Last week, we began a new series excerpting some key sections from David Leopold’s recent post on Medium, “Yes, United States v. Texas Is Really An Epic Political Battle,” which provides some important analysis into the very political nature of this lawsuit. The Medium post contained very strong arguments and analysis from prominent legal minds, editorials and columnists and we’ll be highlighting excerpts over the next several weeks in the lead up to the April 18th Supreme Court argument in U.S. v. Texas.
As Leopold argued, Texas and the 25 other states seeking to halt DAPA and expanded DACA had no standing to sue the Obama Administration over immigration policy—”they have no business taking their challenge to DAPA and DACA expansion to court,” period. Texas and 25 states argued that they had the right to their claims — that it had standing — because DAPA and DACA+ would cost the state money by requiring them to issue driver’s licenses to qualified immigrants. But, as many argued, that’s a questionable claim—especially because it’s mainly an attack on how the President has decided to enforce the immigration law. The Supreme Court has already said in other cases that the President has broad authority when it comes to immigration enforcement—including the granting of deferred action.
Below is a second excerpt from “Yes, United States v. Texas Is Really An Epic Political Battle,” highlighting prominent Supreme Court observer Linda Greenhouse’s opinion piece, noting the ruling from Hanen “as cynical an exercise of judicial authority as I can remember” and casting serious doubts on the flimsy claims from Texas and the 25 other states.
After the Fifth Circuit upheld Hanen’s injunction, long-time NY Times Supreme Court reporter, now analyst, Linda Greenhouse, wrote on November 12, 2015:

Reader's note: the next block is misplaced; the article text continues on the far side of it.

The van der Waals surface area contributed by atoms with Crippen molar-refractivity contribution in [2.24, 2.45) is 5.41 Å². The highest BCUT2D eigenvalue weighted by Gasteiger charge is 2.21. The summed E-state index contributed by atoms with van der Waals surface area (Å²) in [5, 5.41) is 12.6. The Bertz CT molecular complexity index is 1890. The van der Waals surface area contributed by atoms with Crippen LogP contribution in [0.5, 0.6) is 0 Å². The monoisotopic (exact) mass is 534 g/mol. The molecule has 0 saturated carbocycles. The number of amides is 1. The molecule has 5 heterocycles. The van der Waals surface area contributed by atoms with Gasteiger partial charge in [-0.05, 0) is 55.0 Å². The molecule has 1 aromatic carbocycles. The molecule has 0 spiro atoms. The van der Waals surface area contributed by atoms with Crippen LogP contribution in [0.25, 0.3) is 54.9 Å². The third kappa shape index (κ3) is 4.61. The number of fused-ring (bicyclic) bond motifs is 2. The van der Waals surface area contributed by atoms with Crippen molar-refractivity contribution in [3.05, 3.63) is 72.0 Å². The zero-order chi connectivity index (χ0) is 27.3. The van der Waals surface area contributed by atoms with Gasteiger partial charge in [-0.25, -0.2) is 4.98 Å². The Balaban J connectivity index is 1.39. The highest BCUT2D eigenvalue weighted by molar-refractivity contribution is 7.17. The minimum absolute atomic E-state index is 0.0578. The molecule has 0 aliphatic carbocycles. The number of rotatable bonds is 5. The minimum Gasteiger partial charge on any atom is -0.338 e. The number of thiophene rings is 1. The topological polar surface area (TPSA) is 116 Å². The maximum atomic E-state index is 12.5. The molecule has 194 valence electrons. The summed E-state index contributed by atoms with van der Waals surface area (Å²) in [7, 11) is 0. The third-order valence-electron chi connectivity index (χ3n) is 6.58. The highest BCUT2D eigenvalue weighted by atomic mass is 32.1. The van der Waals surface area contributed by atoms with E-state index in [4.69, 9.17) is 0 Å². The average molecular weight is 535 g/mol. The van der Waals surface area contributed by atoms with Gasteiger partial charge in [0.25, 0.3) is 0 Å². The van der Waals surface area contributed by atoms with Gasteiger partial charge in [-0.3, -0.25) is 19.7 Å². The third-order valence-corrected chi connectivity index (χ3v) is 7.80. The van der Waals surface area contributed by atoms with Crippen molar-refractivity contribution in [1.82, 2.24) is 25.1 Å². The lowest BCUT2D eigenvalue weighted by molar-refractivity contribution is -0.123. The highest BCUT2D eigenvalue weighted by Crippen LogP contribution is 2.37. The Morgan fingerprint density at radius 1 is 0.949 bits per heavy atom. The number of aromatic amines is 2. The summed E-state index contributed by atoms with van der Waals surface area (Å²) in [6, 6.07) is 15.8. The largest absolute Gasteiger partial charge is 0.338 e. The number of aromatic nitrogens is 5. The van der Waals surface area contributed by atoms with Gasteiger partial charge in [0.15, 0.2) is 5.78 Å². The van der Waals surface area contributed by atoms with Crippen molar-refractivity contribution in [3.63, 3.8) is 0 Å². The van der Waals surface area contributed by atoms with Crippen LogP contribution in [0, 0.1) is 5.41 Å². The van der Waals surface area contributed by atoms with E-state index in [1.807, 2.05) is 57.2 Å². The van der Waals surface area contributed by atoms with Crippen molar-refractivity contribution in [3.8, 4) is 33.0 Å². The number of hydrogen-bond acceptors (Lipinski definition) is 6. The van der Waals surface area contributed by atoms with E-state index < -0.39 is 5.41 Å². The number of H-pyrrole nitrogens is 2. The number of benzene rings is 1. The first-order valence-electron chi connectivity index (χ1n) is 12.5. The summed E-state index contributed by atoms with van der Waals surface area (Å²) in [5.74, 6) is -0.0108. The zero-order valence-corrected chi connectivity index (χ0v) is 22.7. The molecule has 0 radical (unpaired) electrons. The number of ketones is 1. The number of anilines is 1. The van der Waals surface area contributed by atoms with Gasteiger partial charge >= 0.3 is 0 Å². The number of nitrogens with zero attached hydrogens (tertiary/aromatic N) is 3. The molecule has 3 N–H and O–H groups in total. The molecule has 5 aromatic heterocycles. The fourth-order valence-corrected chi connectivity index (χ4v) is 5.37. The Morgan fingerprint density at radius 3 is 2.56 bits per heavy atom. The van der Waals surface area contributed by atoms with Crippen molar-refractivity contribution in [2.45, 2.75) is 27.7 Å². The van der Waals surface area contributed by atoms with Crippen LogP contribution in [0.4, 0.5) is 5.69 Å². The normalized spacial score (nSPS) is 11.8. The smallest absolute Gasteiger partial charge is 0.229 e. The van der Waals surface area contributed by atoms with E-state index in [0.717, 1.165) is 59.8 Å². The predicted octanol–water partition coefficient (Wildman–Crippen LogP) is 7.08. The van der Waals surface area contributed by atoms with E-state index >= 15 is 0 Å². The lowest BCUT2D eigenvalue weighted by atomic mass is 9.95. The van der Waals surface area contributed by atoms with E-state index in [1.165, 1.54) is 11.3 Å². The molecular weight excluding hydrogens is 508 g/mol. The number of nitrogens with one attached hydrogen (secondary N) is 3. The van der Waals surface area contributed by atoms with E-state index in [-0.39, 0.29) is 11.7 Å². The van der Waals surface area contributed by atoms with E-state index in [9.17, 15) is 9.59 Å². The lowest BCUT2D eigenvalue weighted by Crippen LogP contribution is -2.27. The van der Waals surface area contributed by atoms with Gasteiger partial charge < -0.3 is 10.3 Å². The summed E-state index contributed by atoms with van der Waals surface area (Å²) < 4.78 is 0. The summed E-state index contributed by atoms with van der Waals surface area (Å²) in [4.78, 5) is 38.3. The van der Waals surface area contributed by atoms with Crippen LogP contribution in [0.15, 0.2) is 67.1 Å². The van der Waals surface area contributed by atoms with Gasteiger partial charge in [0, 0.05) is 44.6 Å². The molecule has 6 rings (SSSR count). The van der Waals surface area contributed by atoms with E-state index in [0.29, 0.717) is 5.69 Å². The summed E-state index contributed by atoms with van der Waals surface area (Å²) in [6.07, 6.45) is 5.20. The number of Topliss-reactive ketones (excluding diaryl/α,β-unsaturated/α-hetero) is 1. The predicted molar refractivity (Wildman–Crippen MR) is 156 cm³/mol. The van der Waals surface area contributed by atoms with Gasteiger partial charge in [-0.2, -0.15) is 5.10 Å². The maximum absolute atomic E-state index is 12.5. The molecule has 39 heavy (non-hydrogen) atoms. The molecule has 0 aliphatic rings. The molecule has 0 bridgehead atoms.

The claim of Texas and its allies to standing is preposterous. The Fifth Circuit majority found that the state’s concrete injury lies in the fact that some 500,000 undocumented Texas residents would be entitled under the deferral program to obtain drivers’ licenses, and the state, which charges $25 for a six-year license, would lose “a minimum of $130.89” on each license. “Even a modest estimate would put the loss at several million dollars.” Hmmm. My own user-friendly state of Connecticut charges $66 for an ordinary driver’s license and offers undocumented immigrants a drive-only license (legal authorization to drive, but not to be used for identification) for a $72 fee. I guess the great state of Texas would rather fight the federal government than figure out how to balance its motor vehicle department’s books.
Greenhouse concluded her column by noting the challenge presented to Chief Justice Roberts and his colleagues at the Supreme Court:
In reviewing the decision, the Roberts court has a chance to demonstrate that it cares about principle more than politics. That’s the kind of energy the judiciary needs now.
We’ll soon see if principles actually do matter more than politics.